31. ^ "Ingersoll's Ordinary (1670) – Historic Buildings of Massachusetts". Mass.historicbuildingsct.com. Retrieved 2018-04-09.
  32. ^ Gagnon, Dan (2019-01-06). "Ingersoll's Tavern, Anything But "Ordinary"". Specters of Salem Village. Retrieved 2019-03-04.

External links

Brian St. Pierre

Brian Fuller St. Pierre (born November 28, 1979) is a former American football quarterback who is currently the head football coach of St. John's Preparatory School in Danvers, Massachusetts. He was originally drafted by the Pittsburgh Steelers in the fifth round of the 2003 NFL Draft. He played college football at Boston College.

Danvers High School

Danvers High School (DHS) is a public high school in Danvers, Massachusetts, United States. It is part of the Danvers Public Schools school district.

Danvers State Hospital

The Danvers State Hospital, also known as the State Lunatic Hospital at Danvers, The Danvers Lunatic Asylum, and The Danvers State Insane Asylum, was a psychiatric hospital located in Danvers, Massachusetts. It was built in 1874, and opened in 1878, under the supervision of prominent Boston architect Nathaniel Jeremiah Bradlee, on an isolated site in rural Massachusetts. It was a multi-acre, self-contained psychiatric hospital designed and built according to the Kirkbride Plan.

Despite being included in the National Register of Historic Places in 1984, the majority of the building was demolished in 2007.

David Bavaro

David Anthony Bavaro (born March 27, 1967) is a former American football player. A linebacker at Syracuse University, Bavaro played professionally in the National Football League (NFL) for the Phoenix Cardinals (1990), the Buffalo Bills (1991), the Minnesota Vikings (1992), and the New England Patriots (1993–1994). His brother Mark Bavaro also played in the NFL. He now teaches physical education at Malden Catholic High School.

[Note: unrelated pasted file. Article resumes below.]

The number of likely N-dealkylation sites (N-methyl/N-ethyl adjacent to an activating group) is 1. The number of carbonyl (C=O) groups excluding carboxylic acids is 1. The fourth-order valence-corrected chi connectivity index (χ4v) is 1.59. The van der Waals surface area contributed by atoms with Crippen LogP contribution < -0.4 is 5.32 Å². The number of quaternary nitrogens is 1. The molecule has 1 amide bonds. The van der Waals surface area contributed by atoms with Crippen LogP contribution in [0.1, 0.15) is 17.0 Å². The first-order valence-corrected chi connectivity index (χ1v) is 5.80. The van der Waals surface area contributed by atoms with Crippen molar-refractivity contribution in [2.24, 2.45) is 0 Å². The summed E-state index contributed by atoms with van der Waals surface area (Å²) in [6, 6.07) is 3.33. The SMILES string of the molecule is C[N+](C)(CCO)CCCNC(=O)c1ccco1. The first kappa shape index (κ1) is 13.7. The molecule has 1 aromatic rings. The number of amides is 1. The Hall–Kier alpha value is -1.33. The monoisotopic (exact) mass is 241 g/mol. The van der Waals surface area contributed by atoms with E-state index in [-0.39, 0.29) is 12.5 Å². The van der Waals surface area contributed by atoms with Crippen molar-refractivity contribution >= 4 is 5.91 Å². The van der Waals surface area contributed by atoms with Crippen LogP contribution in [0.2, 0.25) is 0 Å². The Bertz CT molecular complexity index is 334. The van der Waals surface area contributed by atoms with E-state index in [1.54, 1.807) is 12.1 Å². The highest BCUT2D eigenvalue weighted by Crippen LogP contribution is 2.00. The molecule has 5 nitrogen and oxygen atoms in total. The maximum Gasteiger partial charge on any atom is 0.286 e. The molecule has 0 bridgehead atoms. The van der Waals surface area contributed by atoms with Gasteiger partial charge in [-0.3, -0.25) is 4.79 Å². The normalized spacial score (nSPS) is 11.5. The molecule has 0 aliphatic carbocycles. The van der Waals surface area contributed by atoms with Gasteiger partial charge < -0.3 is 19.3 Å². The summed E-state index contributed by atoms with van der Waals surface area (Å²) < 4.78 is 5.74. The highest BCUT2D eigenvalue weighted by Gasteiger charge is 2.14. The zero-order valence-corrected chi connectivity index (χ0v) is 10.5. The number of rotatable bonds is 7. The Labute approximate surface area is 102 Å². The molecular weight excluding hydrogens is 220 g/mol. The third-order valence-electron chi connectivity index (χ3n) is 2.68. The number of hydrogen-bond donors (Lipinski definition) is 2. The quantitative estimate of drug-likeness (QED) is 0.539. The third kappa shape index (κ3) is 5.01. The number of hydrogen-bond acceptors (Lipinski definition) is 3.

Ed Caskin

Edward James Caskin (December 30, 1851 – October 9, 1924), born in Danvers, Massachusetts, was a baseball shortstop for the Troy Trojans (1879–81), New York Gothams/Giants (1883–84 and 1886) and St. Louis Maroons (1885).

In 7 seasons he played in 482 Games and had 1,871 At Bats, 229 Runs, 427 Hits, 50 Doubles, 10 Triples, 2 Home Runs, 163 RBI, 82 Walks, .228 Batting Average, .261 On-base percentage, .269 Slugging Percentage and 503 Total Bases.

Caskin died in his hometown of Danvers at the age of 72.

Fowler House (Danvers, Massachusetts)

The Fowler House is a historic house at 166 High Street in the Danversport section of Danvers, Massachusetts. Built in 1810, the brick ​2 1⁄2-story structure is notable as a well-preserved example of Federal-style architecture in the area, and for its role in the early history of the Society for the Preservation of New England Antiquities (SPNEA, now Historic New England).

The house was built by Levi Preston and Stephen Whipple for Samuel Fowler, Jr., a veteran of the American Revolutionary War and early Danvers industrialist. Analysis of the records of the house construction (archived at the Peabody Essex Museum) show that was little changed at the time of its listing on the National Register of Historic Places in 1974.The house was purchased by SPNEA in 1912, and was its second acquisition after the Swett-Ilsley House in Newbury, Massachusetts. Its relatively plain appearance led to some disagreement within the organization between preservationists seeking to preserve all types of architecture and those seeking to acquire more elegant properties. SPNEA operated the property as a house museum for some time, but sold it into private hands.

Frank H. Cann

Frank Howard Cann (November 14, 1863 – November 19, 1935) was an American football coach and college athletics instructor. He served the second head football coach at New York University (NYU). He held that position for the 1898 season leading the NYU Violets to a record of 1–3. In 1907, Cann was still at New York University as director of the Department of Physical Training and Athletics.Cann died in New Rochelle, New York in 1935. He had two sons who became accomplished sportsmen. Howard Cann was an Olympic shotputter and a long-time coach of the NYU men's basketball team, whereas Tedford Cann was a swimmer and a decorated World War I veteran.

General Israel Putnam House